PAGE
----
In the moments following the Syracuse University football team’s 27-24 homecoming win over Pittsburgh Oct. 7 at the Carrier Dome, an excited and still amped-up Orange cornerback Scoop Bradshaw was asked about this week’s game with the defending national champions, the Clemson Tigers. In a 28-second answer, Bradshaw said he “can’t wait” four times.
“I can’t wait to play them. Last year it was bad (a 54-0 loss at Clemson), but this year it’s going to be our statement game,” said Bradshaw, a sophomore from Tampa. “I can’t wait to play those guys.
“I’ve been waiting for this all year. I’ve been telling my family back home and they’re coming up for this game,” he continued. “I can’t wait. This game has been on my mind since last year. I can’t wait to play those guys.”
Bradshaw’s enthusiasm was real and refreshing, and if it has spread through the rest of the team the No. 2-ranked Tigers (6-0) could have their hands full when they face the improving Orange (3-3) at 7 p.m. on Friday, Oct. 13, in an Atlantic Coast Conference game at the Dome.
It’s the ninth time since the Associated Press poll was created in 1936 that the Orange will face the defending national champion and just the fifth time at the Dome. The Orange’s most recent game against a defending national champ was a 38-20 loss to Florida State at the Dome in 2014.
For the Tigers, who trail only No. 1 Alabama in the AP and Coaches’ polls, Friday’s game is another step toward a national championship rematch with the Crimson Tide — a game Clemson rallied to win 35-31.
For the Orange, it’s another opportunity to knock off a ranked opponent and, as Bradshaw said, make a statement that Syracuse football can be a force in the ACC. And while Clemson is the best team SU will face this season, playing the game on a Friday night in Syracuse gives the Orange an advantage it won’t have when it visits No. 11 Miami, Florida State and Louisville in three of the next four games after Friday’s game.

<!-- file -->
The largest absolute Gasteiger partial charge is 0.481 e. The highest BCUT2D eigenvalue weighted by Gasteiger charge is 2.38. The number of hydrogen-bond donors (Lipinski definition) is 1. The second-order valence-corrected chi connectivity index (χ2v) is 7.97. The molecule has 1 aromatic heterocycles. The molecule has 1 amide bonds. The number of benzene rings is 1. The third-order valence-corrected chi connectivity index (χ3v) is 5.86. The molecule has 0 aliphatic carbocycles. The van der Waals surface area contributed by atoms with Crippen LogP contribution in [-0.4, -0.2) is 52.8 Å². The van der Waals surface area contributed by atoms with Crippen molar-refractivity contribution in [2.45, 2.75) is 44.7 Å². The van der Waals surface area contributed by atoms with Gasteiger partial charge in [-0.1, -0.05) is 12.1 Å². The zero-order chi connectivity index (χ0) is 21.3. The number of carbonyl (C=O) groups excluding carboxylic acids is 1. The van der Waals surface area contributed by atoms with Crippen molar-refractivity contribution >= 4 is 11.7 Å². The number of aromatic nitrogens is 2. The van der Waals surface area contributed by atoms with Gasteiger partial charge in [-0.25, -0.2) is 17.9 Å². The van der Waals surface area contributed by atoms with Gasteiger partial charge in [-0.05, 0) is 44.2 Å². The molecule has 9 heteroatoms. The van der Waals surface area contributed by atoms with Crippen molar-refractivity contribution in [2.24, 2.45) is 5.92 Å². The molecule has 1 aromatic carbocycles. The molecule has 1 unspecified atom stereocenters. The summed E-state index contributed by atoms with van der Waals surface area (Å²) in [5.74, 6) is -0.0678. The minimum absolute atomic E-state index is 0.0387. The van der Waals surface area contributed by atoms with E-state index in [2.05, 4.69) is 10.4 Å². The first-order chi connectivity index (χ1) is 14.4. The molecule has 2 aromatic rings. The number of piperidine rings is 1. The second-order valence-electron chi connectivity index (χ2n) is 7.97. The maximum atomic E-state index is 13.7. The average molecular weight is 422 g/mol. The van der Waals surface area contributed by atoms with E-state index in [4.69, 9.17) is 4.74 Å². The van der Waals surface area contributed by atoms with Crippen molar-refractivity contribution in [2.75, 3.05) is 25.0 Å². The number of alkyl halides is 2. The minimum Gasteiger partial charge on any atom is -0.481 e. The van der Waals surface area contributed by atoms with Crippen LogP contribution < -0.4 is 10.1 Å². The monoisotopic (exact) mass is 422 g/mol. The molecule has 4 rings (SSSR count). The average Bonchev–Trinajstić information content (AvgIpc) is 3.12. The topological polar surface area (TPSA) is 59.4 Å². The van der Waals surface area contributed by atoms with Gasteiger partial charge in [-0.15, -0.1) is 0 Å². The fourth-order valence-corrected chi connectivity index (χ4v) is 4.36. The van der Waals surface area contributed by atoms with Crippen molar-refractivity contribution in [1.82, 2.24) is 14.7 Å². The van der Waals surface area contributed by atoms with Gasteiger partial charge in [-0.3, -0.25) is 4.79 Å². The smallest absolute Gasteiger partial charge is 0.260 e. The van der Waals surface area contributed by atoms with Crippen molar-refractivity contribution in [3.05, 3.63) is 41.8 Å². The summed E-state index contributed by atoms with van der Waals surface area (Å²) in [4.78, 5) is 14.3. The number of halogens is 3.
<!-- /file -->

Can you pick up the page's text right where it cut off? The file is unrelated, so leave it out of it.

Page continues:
For what it’s worth, the Friday-night game has put Clemson coach Dabo Swinney in a foul mood because he’s going to miss his son’s high school game.
“I’m not a fan of it. I’m really not,” Swinney told The State newspaper in Columbia, S.C. “I’ve got a son playing Friday night at the same time I’m coaching. I really hate that I can’t be there for that. I’m not a big fan of it, but just kind of the way it is. TV kind of dictates all that stuff, but I certainly am not a fan. I prefer Saturday nights.”
Syracuse will need to finish 6-6 for a guaranteed bowl invitation, so to reach a bowl it will need to win at least one game out of the Clemson-Miami-Florida State-Louisville gauntlet while also beating Wake Forest and Boston College at the Dome.
“Clemson has a great team; it’s definitely going to be a challenge,” said sophomore wide receiver Devin C. Butler, who caught a 32-yard touchdown pass against Pittsburgh. “We’re going to come out and we’re going to compete, and we’re going to play a good game. It’s 11 guys who are going to line up in front of us; they’re a hell of team but we’re just going to play football.”
Clemson remained undefeated Oct. 7 with a 28-14 win over Wake Forest at home. Junior quarterback Kelly Bryant, who replaced star quarterback Deshaun Watson, left that game in the third quarter with an ankle injury. Earlier this week, Swinney said Bryant was day-to-day, and he wouldn’t say if either redshirt freshman Zerrick Cooper or true freshman Hunter Johnson would start if Bryant couldn’t play.
“We’re not going to get into all that,” Swinney said. “I expect Kelly to be ready to go, but if not, we’ll have a plan, but I’m not going to lay it out for Syracuse.”